Have you ever wondered how long and how intensely you would have to train to turn all that loose body fat into toned muscle? When you stop training, how long will it take before the muscle turns back into fat? Do sit-ups and crunches truly get get rid of your belly and leave you with a firm six-pack? Is it possible to lose fat but not bulk up from weight training?
Quick Summary of Fat
- Fat cannot become muscle and muscle cannot become fat.
- Fat can only be reduced if the number of calories expended in a day exceeds the number of calories consumed in a day. Fat will be gained if the opposite occurs.
- If you stop training, but compensate for this with a slight reduction in diet, your body fat will not increase.
- If you begin training but also increase your dietary intake, you can gain fat.
- Fat cells act as one, meaning you cannot choose where you lose it or gain it.
Quick Summary of Muscle
- Changes in muscle size, density and/or efficiency cause an increase in strength; however, these changes only result if the muscle is stimulated beyond what it is accustomed to.
- Weight training is the easiest way to control and monitor the changes in your muscle physiology. By manipulating your sets, reps and weight lifted you can achieve various responses. Because of this, it is possible to increase your strength without adding bulk, and it is also possible to increase both.
- When you stop stimulating the muscle, your muscle composition may return to normal or, depending on your regular routine, it may simply stay as is.
- Unlike fat, each muscle can be specifically targeted, so you can choose the specific area you would like to improve. With that said, realize that while you can work your abdominal muscles, for example, you may not see the enhanced shape and form if you have a thick layer of fat covering them up.
For an in-depth explanation of how muscle and fat are affected by exercise, continue reading this excellent article by Natasha Vani, MSc., ATCP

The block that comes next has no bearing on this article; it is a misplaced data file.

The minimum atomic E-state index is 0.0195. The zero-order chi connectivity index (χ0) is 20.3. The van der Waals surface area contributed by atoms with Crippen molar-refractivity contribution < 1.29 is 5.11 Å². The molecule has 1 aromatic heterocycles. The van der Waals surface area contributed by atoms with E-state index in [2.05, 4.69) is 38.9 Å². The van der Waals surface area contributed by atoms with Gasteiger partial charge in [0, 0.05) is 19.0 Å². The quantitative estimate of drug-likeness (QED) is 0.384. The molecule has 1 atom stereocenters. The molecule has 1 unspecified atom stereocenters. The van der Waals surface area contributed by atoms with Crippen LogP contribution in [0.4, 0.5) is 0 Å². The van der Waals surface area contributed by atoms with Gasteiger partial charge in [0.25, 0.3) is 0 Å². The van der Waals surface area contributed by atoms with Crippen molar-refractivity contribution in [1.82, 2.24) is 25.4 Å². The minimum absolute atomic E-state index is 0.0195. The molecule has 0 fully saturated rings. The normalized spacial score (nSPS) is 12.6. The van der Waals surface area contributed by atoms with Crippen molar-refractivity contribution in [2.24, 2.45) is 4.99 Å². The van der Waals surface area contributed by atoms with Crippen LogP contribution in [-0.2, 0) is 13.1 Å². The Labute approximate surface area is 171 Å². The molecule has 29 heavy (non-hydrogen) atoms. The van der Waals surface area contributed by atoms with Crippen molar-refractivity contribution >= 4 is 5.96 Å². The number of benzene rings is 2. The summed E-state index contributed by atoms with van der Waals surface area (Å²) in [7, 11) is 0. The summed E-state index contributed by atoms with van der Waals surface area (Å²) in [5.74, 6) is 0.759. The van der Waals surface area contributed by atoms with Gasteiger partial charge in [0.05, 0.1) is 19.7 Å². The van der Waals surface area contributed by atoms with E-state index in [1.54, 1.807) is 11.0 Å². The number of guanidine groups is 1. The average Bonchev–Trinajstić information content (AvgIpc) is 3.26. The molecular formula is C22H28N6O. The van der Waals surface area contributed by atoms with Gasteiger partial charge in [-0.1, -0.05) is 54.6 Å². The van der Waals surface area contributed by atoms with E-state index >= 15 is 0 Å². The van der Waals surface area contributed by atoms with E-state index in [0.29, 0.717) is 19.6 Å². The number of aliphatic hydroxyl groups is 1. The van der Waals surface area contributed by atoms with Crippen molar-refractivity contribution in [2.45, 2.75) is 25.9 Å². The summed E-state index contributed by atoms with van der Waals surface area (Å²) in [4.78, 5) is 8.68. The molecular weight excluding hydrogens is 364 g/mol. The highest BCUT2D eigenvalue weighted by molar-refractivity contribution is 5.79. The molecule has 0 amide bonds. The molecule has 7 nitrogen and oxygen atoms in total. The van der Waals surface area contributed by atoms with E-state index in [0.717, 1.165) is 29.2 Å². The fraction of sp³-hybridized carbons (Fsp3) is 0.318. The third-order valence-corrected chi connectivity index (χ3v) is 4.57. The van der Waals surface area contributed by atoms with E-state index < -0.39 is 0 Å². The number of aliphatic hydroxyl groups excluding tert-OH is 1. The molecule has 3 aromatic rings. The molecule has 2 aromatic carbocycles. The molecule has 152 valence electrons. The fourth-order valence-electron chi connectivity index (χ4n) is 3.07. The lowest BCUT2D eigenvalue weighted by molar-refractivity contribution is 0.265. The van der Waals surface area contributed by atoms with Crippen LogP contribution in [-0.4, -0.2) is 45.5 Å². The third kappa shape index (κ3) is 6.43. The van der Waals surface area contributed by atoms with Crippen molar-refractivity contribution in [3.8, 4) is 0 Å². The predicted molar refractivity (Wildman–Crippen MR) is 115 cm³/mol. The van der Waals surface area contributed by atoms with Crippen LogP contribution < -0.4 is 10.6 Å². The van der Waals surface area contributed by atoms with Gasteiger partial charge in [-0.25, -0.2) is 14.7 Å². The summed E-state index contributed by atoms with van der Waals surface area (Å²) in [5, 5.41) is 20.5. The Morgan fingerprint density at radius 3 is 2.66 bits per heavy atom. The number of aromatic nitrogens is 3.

As a health educator I hear questions like this often. In fact, they have been asked so frequently that I’ve realized there is a significant lack of knowledge relating to how training truly affects body composition. To be able to answer any of the above questions we need to first understand the different roles of body fat and muscle.
To begin, it is essential to clarify that it is a complete myth that you can turn fat into muscle with training. Body fat and muscle are two completely different tissues. They have different structures and functions, they react to training in different ways and, simply put, one does not have the capability to turn into the other. Let’s look at each individually:
Body fat is completely related to calories, and the amount that we have is directly influenced by the number of calories consumed versus calories expended. Calories consumed obviously come from the foods we eat. It is important to recognize that when we consume any type of food in excess, whether it is carbohydrates, protein or dietary fat, it will be converted to body fat.
The flip side of the equation is calories used or expended. This brings exercise to mind, however, your body also expends calories in other ways. We focus on exercise because it is the method that can be most easily manipulated. Any form of exercise, at any intensity—aerobic training, resistance training, going out for a walk or performing a spring workout—burns calories and is, therefore, better than doing nothing at all. With all of this in mind, it is also important to understand that those thousands and thousands of individual fat cells that give us those nice love handles act as one unit and essentially have three options:
* to grow and possibly divide;
* to rest as is; or
* to shrink in size.
The option your fat cells will choose completely depends on the calories you consume versus the calories you burn in your daily activity.
Muscle is very different from fat. Each muscle is made up of thousands of individual cells, also called muscle fibers. While the number of muscles cells/fibers can not increase, each individual muscle fiber has the potential to increase in size, density and efficiency. These changes may occur together but not necessarily to the same degree, however, all will translate to an increase in strength.
Unlike fat, strength gains are not related to calories; changes in the muscle physiology and resulting increases in strength do not occur as a result of dietary intake. Assuming you are eating a well-balanced diet, changes within your muscles are most influenced by the direct stresses that you place on each of them individually. These stresses can be through job-related activity, daily chores, aerobic activity or strength training. The key factor is that the muscle will only react if the stress placed on it exceeds the everyday stress it is accustomed to.
Again, this doesn’t mean you need to get to the gym and start lifting weights, however muscle is often associated with weight/resistance training because this is the easiest way to control and monitor the stress being placed on the muscle. It is also very effective because you can isolate any muscle and do so in a safe environment.
Published courtesy of truestarhealth.com